GPU Overclocking Guide

Disclaimer: Game and Tech Reviews is NOT responsible for any damage to your components.

So, you’ve bought a really low budget Directx 10 card? Wanna squeeze every last ounce of performance out of it? You bet you do! You are gonna need ATITool to do the overclocking. You can find a download here: http://www.techpowerup.com/atitool/ . Take a moment and get used to the program. nTune can also be used to overclock; and, can be easily accessed by right clicking on the desktop and selecting “NVIDIA Control Panel”, choosing the “Performance” tab, and then by clicking on “View System Information.” This also comes in handy because you can manually turn the stock fan to the desired speed. Check your card stats out with GPU-z available for download here: http://www.techpowerup.com/downloads/896/mirrors.php .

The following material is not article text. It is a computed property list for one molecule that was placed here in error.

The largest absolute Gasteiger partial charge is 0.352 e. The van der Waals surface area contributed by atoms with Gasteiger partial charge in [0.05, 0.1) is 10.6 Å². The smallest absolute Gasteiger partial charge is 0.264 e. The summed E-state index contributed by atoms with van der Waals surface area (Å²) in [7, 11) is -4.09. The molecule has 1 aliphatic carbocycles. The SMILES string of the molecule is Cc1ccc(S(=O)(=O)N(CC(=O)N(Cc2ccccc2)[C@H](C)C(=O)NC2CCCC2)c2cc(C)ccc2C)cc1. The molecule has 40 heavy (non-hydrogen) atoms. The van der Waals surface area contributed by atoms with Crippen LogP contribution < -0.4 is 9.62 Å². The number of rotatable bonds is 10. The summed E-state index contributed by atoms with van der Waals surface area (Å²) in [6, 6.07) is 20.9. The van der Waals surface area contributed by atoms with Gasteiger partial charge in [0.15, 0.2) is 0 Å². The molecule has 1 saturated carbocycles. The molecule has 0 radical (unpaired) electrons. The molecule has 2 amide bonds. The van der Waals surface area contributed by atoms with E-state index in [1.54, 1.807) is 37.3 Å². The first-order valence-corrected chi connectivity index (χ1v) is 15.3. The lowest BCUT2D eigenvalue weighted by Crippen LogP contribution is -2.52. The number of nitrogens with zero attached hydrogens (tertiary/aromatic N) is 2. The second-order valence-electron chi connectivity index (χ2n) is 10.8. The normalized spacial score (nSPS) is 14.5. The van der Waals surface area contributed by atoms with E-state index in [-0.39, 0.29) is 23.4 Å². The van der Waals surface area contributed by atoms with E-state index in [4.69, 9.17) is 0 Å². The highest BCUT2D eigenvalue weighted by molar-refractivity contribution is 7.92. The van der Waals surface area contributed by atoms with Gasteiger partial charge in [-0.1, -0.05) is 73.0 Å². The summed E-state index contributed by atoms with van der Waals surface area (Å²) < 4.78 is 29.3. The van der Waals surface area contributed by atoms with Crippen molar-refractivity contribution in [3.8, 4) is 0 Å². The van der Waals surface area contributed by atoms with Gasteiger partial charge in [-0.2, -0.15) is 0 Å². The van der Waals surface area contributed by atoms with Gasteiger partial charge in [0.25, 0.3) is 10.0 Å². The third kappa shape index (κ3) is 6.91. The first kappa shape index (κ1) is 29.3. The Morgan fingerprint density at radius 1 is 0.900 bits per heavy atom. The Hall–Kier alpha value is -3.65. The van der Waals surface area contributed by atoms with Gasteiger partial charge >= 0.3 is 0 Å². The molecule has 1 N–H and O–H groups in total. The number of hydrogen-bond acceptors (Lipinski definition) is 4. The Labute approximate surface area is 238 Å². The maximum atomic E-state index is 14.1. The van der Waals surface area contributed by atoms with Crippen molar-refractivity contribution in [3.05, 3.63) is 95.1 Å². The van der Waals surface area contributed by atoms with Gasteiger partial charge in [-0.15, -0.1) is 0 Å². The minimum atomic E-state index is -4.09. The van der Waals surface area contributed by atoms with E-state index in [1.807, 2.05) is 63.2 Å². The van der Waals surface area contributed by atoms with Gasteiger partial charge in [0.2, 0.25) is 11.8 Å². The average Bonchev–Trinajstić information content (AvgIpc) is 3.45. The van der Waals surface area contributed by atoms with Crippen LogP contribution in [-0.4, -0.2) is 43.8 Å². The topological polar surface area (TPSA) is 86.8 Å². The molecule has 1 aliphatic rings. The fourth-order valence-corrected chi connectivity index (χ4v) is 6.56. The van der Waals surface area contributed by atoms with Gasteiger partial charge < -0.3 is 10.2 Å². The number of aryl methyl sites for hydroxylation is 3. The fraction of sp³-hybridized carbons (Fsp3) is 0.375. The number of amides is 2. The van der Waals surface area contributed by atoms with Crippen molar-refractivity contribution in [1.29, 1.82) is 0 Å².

So, what exactly are we doing here? Well, a graphic card works using the same basic parts as a CPU does, only it uses different architecture. It has a clock speed for the processor or the core. And a clock speed for the RAM or memory. For the 8600GT, the core comes at 540MHz and the memory comes at 700MHz. By using the sliders on ATITool, I was able to get mine to a very stable 710/750. A higher clock speed is better than a higher memory speed. But, as a general rule of thumb the memory should be equal to or greater than the core frequency. You can use the auto finders to get a general estimate of what your card will do. But, I really recommend you do it manually. Scan for artifacts to test stability, and I also recommend using a 3dMark program. My overclock boosted my score 1000 points. Expect crashes, snow, and a weird screen flashes. Just restart and try again. Don’t be alarmed if it doesn’t start right back up again. This IS normal. Just turn it off, wait a few seconds, and try again. I really recommend you have proper cooling and do NOT exceed temperatures of over 70C. I suggest you invest in some decent cooling if you wanna push it really high. Every card overclocks differently. And, you at some point will hit a wall because of voltage. There are other guides out there, but they require soldering a resistor on to your card and/or shading in parts with a pencil. I chose not a write a guide on this because its way to risky and plus it would void my lovely warranty. And, I can’t afford to not be eligible for the “Step up” plan.

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